Ellie Boardman

Ellie is a 4th year MSci Hons Biochemistry and Genetics student. Although her passion in science lies a way away from synthetic biology, in microbial pathogenesis and infection, she thought iGEM would be a fantastic way to broaden her skills and knowledge as she wants to follow a career in scientific research.

“iGEM has been an incredible experience which has taught me a huge variety of things, including the patience needed for molecular biology lab work! Outside of the lab, I am teaching myself piano and how to use Python. I have great fun trying (and failing miserably) to “talk computer” with Vik, our computer scientist, however it is definitely a weak area of mine and iGEM has given me opportunities to learn new things from people who I would never normally come across in my day to day life. iGEM has really advanced me as a scientist, more than I ever thought it could! I really look forward to meeting everyone and presenting the research our wonderful team has done at the jamboree in Boston in November. See you all there!”

Weird fact: Ellie has no weird fact. How weird is that?






Christopher Laurie Barnett Graham

Chris is a 4th Year MSci Hons Biochemistry and Genetics student who leads and works for lab efforts when needed, but also works in experiment design, plasmid construction, website creation, games development and collaboration with other teams. He loves working with a bit of everything and therefore as well as main stream biology a large amount of his experience is in Molecular Dynamics Simulation and bioinformatics. For the majority of the project he has been in the lab team,but he spent his out of lab time making games or prototype modelling programs. He enjoys doing new things, is easily obsessed with the latest craze and has an overactive imagination. His hobbies include being a know it all, drawing, photography, and making music playlists. He has always wanted to be a mad scientist, therefore he knew iGEM was the perfect chance to create pure evil. He is currently doing his masters project on the predatory bacterium Bdellovibrio Bacteriovorus and is starting a PhD at Warwick Oct 2018.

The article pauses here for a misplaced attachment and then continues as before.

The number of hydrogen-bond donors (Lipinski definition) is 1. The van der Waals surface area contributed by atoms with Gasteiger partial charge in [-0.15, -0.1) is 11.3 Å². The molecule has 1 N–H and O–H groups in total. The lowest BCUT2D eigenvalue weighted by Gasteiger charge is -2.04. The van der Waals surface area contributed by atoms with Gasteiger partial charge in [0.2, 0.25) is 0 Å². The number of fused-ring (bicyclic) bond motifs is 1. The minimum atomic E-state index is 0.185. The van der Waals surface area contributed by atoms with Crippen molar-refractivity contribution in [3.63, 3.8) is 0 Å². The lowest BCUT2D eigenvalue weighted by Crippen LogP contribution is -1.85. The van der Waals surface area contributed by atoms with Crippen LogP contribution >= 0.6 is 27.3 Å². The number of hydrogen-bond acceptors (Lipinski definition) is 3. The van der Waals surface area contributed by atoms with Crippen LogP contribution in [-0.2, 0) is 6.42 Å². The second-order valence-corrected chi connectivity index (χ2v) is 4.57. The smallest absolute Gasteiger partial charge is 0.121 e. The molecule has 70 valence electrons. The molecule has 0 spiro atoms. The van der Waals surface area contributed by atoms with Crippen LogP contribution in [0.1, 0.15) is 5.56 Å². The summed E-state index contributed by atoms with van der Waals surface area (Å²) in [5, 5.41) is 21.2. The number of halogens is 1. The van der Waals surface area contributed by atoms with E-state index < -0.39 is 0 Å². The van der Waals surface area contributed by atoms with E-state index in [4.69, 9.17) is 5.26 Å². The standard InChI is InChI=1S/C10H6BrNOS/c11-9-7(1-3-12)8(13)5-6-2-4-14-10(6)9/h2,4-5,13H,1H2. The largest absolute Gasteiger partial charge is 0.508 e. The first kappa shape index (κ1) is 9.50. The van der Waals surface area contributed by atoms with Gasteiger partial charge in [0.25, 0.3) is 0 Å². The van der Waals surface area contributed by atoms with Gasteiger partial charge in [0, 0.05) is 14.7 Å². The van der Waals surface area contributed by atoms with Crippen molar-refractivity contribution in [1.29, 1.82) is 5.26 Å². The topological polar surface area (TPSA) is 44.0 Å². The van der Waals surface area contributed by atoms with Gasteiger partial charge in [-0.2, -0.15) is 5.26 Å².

Weird fact: Chris knows there are no such things as "facts". Question everything you do, assumptions are bad.





Edwin Jake Yeboah

Jake is currently a 3rd year Bsc Biotechnology student currently planning and preparing to write a dissertation on his research of Clostridium saccharoperbutylacetonicum. “Taking part in iGEM was a goal of mine ever since I read about it in a science article in my sixth form library”. He was drawn to how almost magical it seemed to be using bacteria in this way and could not believe he had not heard about Synthetic biology sooner. iGEM is also the reason he is studying Biotechnology since it very closely relates to synthetic biology.

“iGEM has been even more intense than I imagined it to be and an experience I will not forget. I cannot stress enough the large amount of skills I’ve gained such as HTML coding, lab skills such as carryout of gel electrophoresis and general team work and optimism. I am looking forward to the infamous Boston Jamboree and hearing some cool accents. See you in November.”